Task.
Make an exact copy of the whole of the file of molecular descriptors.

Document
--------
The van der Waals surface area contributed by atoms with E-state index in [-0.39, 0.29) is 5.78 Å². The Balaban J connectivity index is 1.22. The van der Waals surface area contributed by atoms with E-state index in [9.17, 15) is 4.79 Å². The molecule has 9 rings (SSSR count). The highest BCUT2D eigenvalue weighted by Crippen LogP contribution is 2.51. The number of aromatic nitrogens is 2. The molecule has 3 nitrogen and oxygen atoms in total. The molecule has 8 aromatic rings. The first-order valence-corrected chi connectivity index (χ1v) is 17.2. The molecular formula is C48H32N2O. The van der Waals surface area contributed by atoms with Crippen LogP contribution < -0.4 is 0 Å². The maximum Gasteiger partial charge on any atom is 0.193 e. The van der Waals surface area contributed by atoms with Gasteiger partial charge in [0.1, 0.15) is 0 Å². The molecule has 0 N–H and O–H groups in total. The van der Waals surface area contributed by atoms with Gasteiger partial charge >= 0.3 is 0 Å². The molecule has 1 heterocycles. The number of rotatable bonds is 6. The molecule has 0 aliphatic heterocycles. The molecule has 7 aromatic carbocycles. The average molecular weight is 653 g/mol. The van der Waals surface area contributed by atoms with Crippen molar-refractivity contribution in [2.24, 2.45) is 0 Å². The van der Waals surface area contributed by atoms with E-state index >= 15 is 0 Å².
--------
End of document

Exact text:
The van der Waals surface area contributed by atoms with E-state index in [-0.39, 0.29) is 5.78 Å². The Balaban J connectivity index is 1.22. The van der Waals surface area contributed by atoms with E-state index in [9.17, 15) is 4.79 Å². The molecule has 9 rings (SSSR count). The highest BCUT2D eigenvalue weighted by Crippen LogP contribution is 2.51. The number of aromatic nitrogens is 2. The molecule has 3 nitrogen and oxygen atoms in total. The molecule has 8 aromatic rings. The first-order valence-corrected chi connectivity index (χ1v) is 17.2. The molecular formula is C48H32N2O. The van der Waals surface area contributed by atoms with Crippen LogP contribution < -0.4 is 0 Å². The maximum Gasteiger partial charge on any atom is 0.193 e. The van der Waals surface area contributed by atoms with Gasteiger partial charge in [0.1, 0.15) is 0 Å². The molecule has 0 N–H and O–H groups in total. The van der Waals surface area contributed by atoms with Gasteiger partial charge >= 0.3 is 0 Å². The molecule has 1 heterocycles. The number of rotatable bonds is 6. The molecule has 0 aliphatic heterocycles. The molecule has 7 aromatic carbocycles. The average molecular weight is 653 g/mol. The van der Waals surface area contributed by atoms with Crippen molar-refractivity contribution in [2.24, 2.45) is 0 Å². The van der Waals surface area contributed by atoms with E-state index >= 15 is 0 Å².